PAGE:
US ambassador avoids New Zealand quarantine on return

United States Ambassador Scott Brown’s diplomatic status has allowed him and his wife to avoid going into quarantine at New Zealand’s border after they returned from a trip to the U.S. this week

WELLINGTON, New Zealand — United States Ambassador Scott Brown’s diplomatic status has allowed him and his wife to avoid going into quarantine at New Zealand’s border after the couple returned from a trip to their home country this week.

Just about everybody who arrives in New Zealand is required to spend 14 days isolated in a government-run hotel that is guarded by the military as the country spends billions of dollars on its efforts to eliminate the coronavirus.

But the Browns said Friday they’re isolating themselves at home.

New Zealand has stamped out most community transmission of the virus and is focusing much of its efforts on keeping the border safe.

The Ministry of Health says that since June 8, there have been 118 diplomats arrive in the country, including the Browns. Of those, 112 have agreed to go into the government-run hotels. But ultimately, officials have no power over diplomats.

Because New Zealand has signed the Vienna Convention, which gives diplomats special rights, “we are unable to require diplomatic personnel to enter quarantine or managed isolation,” the ministry said in an email.

Brown and his wife arrived back in New Zealand on Thursday after a trip on which Brown met with U.S. Secretary of State Mike Pompeo and other dignitaries.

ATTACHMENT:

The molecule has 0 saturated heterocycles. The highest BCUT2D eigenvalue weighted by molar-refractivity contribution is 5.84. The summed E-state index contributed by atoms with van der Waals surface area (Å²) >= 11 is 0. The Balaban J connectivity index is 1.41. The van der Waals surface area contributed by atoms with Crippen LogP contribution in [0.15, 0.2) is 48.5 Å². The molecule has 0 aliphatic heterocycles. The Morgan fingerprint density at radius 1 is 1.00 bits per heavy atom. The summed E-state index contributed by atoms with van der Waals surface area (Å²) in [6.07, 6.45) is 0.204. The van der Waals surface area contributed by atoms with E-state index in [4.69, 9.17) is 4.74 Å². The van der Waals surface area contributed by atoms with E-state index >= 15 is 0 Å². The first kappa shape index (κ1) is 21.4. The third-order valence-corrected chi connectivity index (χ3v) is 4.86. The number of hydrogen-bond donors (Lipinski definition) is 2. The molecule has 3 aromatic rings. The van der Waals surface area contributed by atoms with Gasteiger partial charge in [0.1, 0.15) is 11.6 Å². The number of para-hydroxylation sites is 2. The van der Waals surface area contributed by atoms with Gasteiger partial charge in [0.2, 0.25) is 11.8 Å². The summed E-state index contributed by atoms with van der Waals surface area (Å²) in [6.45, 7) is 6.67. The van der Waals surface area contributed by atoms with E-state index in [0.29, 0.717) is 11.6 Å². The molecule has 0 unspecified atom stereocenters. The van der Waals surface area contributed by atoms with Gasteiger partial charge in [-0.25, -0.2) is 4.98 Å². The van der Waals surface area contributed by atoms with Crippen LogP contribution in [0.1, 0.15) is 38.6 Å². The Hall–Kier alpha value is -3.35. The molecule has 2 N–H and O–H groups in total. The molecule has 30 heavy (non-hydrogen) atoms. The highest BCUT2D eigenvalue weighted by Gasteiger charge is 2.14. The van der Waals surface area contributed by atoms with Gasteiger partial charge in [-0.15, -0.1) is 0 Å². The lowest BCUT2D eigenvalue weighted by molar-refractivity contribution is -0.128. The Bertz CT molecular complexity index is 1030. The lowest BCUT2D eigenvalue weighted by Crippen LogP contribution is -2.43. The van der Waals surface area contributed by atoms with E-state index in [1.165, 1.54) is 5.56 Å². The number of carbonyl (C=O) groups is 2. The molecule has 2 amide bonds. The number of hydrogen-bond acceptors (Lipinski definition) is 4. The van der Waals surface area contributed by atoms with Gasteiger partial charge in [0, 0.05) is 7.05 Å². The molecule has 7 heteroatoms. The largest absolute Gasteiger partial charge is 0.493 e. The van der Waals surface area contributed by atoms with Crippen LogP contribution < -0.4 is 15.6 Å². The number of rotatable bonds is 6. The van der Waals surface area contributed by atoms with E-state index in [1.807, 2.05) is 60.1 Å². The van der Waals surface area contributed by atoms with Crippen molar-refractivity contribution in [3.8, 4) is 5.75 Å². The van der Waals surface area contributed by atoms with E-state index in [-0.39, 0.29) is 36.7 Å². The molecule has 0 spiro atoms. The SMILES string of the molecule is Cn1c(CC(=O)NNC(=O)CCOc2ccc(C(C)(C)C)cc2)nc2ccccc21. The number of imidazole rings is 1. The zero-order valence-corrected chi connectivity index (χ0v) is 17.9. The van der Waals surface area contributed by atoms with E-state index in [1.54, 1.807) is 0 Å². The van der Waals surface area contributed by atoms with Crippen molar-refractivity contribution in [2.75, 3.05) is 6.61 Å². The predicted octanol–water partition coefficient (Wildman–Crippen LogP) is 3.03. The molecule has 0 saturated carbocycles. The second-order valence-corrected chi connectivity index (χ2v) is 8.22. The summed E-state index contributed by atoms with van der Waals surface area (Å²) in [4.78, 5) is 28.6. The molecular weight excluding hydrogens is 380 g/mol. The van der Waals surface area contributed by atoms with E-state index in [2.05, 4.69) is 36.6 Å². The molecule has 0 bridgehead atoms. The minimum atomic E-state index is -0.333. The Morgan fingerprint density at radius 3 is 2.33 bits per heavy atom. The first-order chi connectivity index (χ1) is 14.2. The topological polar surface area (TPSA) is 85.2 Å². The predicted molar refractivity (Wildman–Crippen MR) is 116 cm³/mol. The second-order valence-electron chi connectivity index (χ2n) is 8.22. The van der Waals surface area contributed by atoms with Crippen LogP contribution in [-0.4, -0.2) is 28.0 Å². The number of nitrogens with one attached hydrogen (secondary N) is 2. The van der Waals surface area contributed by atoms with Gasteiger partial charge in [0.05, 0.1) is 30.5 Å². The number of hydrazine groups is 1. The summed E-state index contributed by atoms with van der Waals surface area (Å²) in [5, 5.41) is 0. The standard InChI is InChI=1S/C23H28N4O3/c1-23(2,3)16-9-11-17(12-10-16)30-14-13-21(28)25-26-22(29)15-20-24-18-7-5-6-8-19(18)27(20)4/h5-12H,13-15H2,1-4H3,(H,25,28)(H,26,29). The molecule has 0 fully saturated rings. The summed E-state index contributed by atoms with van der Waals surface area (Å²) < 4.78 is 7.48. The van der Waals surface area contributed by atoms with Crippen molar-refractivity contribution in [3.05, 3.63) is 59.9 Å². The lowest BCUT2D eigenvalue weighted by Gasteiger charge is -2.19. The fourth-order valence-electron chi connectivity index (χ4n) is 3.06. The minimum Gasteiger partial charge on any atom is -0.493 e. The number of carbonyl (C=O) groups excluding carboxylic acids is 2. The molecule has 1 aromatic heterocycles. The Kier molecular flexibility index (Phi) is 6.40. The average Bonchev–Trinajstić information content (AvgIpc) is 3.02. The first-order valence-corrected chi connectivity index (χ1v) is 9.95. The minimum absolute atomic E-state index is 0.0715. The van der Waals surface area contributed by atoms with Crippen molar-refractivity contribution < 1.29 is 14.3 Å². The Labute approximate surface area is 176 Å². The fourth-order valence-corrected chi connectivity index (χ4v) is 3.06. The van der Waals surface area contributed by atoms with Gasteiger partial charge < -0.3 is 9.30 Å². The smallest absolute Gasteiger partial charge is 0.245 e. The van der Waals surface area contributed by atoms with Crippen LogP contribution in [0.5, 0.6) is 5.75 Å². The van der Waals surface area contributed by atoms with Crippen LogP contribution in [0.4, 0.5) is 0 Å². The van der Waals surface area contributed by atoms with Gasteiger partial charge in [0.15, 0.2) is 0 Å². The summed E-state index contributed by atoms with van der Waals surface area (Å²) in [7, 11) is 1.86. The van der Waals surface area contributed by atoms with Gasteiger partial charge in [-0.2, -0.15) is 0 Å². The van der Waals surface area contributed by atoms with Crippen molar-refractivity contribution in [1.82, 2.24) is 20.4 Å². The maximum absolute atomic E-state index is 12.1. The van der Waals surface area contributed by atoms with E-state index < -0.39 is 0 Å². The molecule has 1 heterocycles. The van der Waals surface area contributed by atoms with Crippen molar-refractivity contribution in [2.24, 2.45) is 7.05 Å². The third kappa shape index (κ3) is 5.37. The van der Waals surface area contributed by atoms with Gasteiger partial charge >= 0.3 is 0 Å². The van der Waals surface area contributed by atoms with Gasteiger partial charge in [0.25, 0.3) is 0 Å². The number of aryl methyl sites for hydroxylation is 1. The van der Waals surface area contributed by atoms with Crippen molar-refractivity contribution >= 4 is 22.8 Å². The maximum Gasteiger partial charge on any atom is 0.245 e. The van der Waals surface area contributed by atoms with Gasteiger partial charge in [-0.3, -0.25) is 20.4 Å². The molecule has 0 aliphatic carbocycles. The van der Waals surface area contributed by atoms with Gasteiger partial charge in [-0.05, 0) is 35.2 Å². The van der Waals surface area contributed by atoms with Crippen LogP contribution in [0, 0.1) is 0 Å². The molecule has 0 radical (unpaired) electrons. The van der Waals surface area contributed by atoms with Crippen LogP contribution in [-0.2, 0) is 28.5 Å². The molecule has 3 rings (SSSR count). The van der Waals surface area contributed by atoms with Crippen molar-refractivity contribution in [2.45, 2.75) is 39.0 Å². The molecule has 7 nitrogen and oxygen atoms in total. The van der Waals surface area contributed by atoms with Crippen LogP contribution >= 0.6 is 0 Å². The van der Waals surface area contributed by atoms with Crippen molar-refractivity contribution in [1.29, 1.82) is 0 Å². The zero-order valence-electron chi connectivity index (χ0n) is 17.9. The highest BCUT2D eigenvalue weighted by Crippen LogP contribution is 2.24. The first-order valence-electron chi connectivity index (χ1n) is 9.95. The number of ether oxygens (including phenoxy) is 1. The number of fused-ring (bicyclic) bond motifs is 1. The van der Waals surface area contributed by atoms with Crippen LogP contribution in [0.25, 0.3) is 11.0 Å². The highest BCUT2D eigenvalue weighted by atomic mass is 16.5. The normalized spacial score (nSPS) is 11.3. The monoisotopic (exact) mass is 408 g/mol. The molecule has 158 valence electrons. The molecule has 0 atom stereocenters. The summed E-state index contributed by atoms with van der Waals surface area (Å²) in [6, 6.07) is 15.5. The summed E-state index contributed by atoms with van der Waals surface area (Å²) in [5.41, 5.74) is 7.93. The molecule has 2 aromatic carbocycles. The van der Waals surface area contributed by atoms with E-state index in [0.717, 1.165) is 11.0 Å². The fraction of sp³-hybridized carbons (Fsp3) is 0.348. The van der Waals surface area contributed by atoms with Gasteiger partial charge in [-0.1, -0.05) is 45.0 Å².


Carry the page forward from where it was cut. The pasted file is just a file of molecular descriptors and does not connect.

Brown said he and his wife tested negative for the virus before leaving the U.S. and had been very careful about wearing masks and observing social distancing guidelines during transit.

“Just like everyone else, we will be medically monitored while in isolation and tested again around Day 3 and Day 12,” Brown said in a statement. “We will not leave isolation until those tests come back negative.”

The U.S. Embassy said the ambassador’s self-isolation would save New Zealand money and allow him to do his job remotely, which he couldn’t have done otherwise. The embassy said the household staff at the ambassador’s residence near Wellington will remain on leave until the couple complete their isolation.

“Even before I left New Zealand, our two governments started exploring how best to manage my return,” Brown said in his statement.

The Ministry of Health described that interaction a bit differently, saying New Zealand officials “were informed that Ambassador Brown would self-isolate.”

Brown, a former Republican senator from Massachusetts, has close ties with President Donald Trump and was once considered a possible running mate. He plans to return to the U.S. permanently in January.

Trump this month criticized New Zealand after the country had a small outbreak of the virus in Auckland, marking its first cases of community transmission in more than three months.

“New Zealand, it’s over. It’s over for New Zealand, everything’s gone, they’re beautiful. They had a massive breakout yesterday,” Trump told one crowd in Pennsylvania.

New Zealand Prime Minister Jacinda Ardern responded by saying Trump was wrong, and that anyone following “will quite easily see that New Zealand’s nine cases in a day does not compare to the United States’ tens of thousands.”